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No-bake chocolate raspberry tart - just melt and mix

No-Bake Chocolate Raspberry Tart (melt and mix)

No-bake chocolate raspberry tart - just melt and mix. Super easy and simple, but looks like you slaved for hours!
Course Dessert
Cuisine Modern Australian
Keyword chocolate raspberry tart
Total Time 35 minutes
Servings 12
Calories 359kcal
Author Lee-Ann Grace | Chef Not Required


  • 250 g Choc Ripple biscuits (see notes)
  • 320 g dark milk chocolate (see notes)
  • 100 g salted butter - melted
  • 250 g fresh raspberries reserve 7 or 8 to decorate if you wish
  • 2 tbsp. raspberry jam
  • 2 tsp Frangelico liqueur (see notes)
  • 300 ml thickened cream
  • icing sugar for dusting


  • Process biscuits in food processor until finely crushed - or smash them up in a sealed ziplock bag with a rolling pin!
  • Add melted butter to biscuit crumbs and mix thoroughly to combine.
  • Lightly grease the base of a 25cm or 9 1/2 inch loose-bottom tart tin, and line the base with baking paper (see notes).
  • Place biscuit mixture into tin and press the biscuits firmly and evenly into the base and up the sides of the tin (see notes).
  • Place biscuit base in freezer while you prepare the filling - uncovered is fine but place it on a large plate or you could end up pushing out the bottom insert by accident - done that!
  • Roughly chop the chocolate, and combine with cream in a medium saucepan (see notes).
  • Constantly stir over low heat until chocolate is melted and no lumps remain - set aside.
  • In a small microwave safe bowl heat raspberry jam, then strain to remove seeds (see notes).
  • Add Frangelico to jam, mixing to combine.
  • Remove biscuit base from freezer and using a pastry brush paint an even layer of jam onto the base of the tart.
  • Gently tear the raspberries into 3 to 5 pieces each and evenly distribute over the jam layer (see notes).
  • Pour chocolate and cream mixture over raspberries.
  • Place in fridge to set for 3.5 to 4 hrs or overnight (see notes) - remember to place the tart on a large plate again!
  • Decorate with reserved raspberries, and dust with icing sugar.
  • Serve immediately.


I used Choc Ripple biscuits - not sure if they can be purchased anywhere but here in Australia. Any plain chocolate cookie/biscuit would be fine as a substitute.
A note on the Cadbury's Dark Milk Chocolate I used...again they are not paying me! The product just suits us so well because my husband is not a big fan of dark chocolate but I like it, especially in recipes. So I would quite often use a mixture of dark and milk chocolate - now it's all in one block - easy!
The liqueur I used was Frangelico but if you don't have that you could replace it with something else, or even leave it out if you want - still tastes good!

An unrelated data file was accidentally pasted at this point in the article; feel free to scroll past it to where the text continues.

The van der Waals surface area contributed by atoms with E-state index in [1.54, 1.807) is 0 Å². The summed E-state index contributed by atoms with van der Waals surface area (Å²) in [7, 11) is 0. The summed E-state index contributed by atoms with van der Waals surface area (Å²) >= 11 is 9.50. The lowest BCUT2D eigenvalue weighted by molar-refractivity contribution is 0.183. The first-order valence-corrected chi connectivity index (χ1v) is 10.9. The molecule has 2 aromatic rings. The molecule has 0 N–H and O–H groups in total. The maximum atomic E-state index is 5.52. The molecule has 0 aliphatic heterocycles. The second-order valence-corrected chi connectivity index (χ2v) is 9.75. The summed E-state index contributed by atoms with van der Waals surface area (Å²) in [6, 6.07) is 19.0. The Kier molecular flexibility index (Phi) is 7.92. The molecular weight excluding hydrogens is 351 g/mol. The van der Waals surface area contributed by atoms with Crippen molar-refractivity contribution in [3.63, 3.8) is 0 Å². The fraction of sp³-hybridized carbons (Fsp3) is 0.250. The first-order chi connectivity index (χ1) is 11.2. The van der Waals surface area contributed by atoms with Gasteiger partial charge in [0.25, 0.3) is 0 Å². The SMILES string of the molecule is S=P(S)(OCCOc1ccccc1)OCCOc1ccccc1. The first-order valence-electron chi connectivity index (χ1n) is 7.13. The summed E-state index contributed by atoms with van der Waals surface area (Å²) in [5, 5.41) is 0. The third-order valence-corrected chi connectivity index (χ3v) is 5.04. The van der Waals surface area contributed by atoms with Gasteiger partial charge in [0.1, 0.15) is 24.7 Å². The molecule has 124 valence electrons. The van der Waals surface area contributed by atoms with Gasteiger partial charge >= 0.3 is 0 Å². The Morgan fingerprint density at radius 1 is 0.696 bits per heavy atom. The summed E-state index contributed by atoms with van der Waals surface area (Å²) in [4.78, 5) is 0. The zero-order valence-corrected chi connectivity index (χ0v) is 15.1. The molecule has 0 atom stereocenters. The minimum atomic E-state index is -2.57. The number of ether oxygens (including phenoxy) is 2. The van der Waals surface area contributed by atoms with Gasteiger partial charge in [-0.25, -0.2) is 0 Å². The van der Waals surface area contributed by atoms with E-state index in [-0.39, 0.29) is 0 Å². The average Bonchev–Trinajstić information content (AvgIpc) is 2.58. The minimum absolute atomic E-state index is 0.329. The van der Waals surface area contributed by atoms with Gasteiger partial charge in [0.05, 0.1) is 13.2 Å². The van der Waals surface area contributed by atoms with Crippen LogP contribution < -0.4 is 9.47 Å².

My tart tin has a base measurement of 25cm or 9 1/2 inches, with sides 2 1/2 cm or 1 inch high - you could use a smaller tin if you wish. This would just mean that your layers would be a bit thicker and the tart would need some additional setting time.
I learned from experience that you need to line the base of the tart tin with baking paper or you will have real trouble removing the tart from the tin base - the outside ring will slide off just fine - but the base will stick. I use a flat-bottomed glass with slightly angled sides to press the biscuits into the tin base - this is because the sides of my tart tin are slightly angled out - this helps me get even sides all the way up. If your tin has straight sides (maybe a loose-bottomed cheesecake tin) then I would use a glass with straight sides. You get the picture.
The reason I use a medium rather than small saucepan for the small amount of cream and chocolate has to do with making it easier not to scorch the mixture at the edges of the pan. I use a very small burner, the edges of which don't come close to the edge of my medium saucepan - this way the mixture inside the pan doesn't tend to heat as much at the edges and possibly scorch. You still need to stir constantly making sure to get into the edges but I find it works much better than what I was doing, which was using a small saucepan not much bigger than the size of my burner.
I like to strain the seeds from the jam - just a personal preference. I know there are seeds in the fresh raspberries, but I find the ones in the jam are a bit harder (probably from the jam cooking process) so I like to take them out. You can leave them in if you like.
I tear the raspberries rather than chop them so that they don't turn to mush - they contain quite a lot of moisture. I also don't use them whole because with such deep hollows a lot of the raspberries won't fill up with ganache - not what I was going for. I wanted a layer of raspberry at the bottom with the ganache filling all the little crevices when you eat it.
I think the minimum setting time is 3.5 hrs - this will give you a tart with ganache that is just firm enough to cut and hold up. It will start to get soft as soon as you take it out of the fridge though. If you leave it overnight you will get a firmer result. But both worked.
*Please note that the amount of calories per serve is provided as a guide only, as ingredients and cooking methods can vary greatly*